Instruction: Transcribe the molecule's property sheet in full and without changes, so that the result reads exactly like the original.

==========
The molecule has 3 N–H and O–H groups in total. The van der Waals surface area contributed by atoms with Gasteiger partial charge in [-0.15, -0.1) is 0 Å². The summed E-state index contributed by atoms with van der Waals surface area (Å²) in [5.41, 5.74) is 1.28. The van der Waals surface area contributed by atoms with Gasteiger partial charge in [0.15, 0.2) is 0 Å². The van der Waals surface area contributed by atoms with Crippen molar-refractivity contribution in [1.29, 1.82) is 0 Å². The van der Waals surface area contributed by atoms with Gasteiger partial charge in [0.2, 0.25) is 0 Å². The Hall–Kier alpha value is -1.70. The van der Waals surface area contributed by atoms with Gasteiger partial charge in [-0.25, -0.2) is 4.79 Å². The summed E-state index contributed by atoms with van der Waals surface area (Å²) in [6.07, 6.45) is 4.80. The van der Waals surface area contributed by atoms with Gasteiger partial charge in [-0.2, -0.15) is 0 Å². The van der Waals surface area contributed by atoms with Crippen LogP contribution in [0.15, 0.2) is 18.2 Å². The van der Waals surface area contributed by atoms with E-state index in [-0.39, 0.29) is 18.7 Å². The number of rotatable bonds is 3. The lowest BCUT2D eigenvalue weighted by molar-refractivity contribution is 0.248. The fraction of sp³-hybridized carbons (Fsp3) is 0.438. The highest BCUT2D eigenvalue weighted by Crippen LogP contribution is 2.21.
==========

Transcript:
The molecule has 3 N–H and O–H groups in total. The van der Waals surface area contributed by atoms with Gasteiger partial charge in [-0.15, -0.1) is 0 Å². The summed E-state index contributed by atoms with van der Waals surface area (Å²) in [5.41, 5.74) is 1.28. The van der Waals surface area contributed by atoms with Gasteiger partial charge in [0.15, 0.2) is 0 Å². The van der Waals surface area contributed by atoms with Crippen molar-refractivity contribution in [1.29, 1.82) is 0 Å². The van der Waals surface area contributed by atoms with Gasteiger partial charge in [0.2, 0.25) is 0 Å². The Hall–Kier alpha value is -1.70. The van der Waals surface area contributed by atoms with Gasteiger partial charge in [-0.25, -0.2) is 4.79 Å². The summed E-state index contributed by atoms with van der Waals surface area (Å²) in [6.07, 6.45) is 4.80. The van der Waals surface area contributed by atoms with Gasteiger partial charge in [-0.2, -0.15) is 0 Å². The van der Waals surface area contributed by atoms with Crippen LogP contribution in [0.15, 0.2) is 18.2 Å². The van der Waals surface area contributed by atoms with E-state index in [-0.39, 0.29) is 18.7 Å². The number of rotatable bonds is 3. The lowest BCUT2D eigenvalue weighted by molar-refractivity contribution is 0.248. The fraction of sp³-hybridized carbons (Fsp3) is 0.438. The highest BCUT2D eigenvalue weighted by Crippen LogP contribution is 2.21.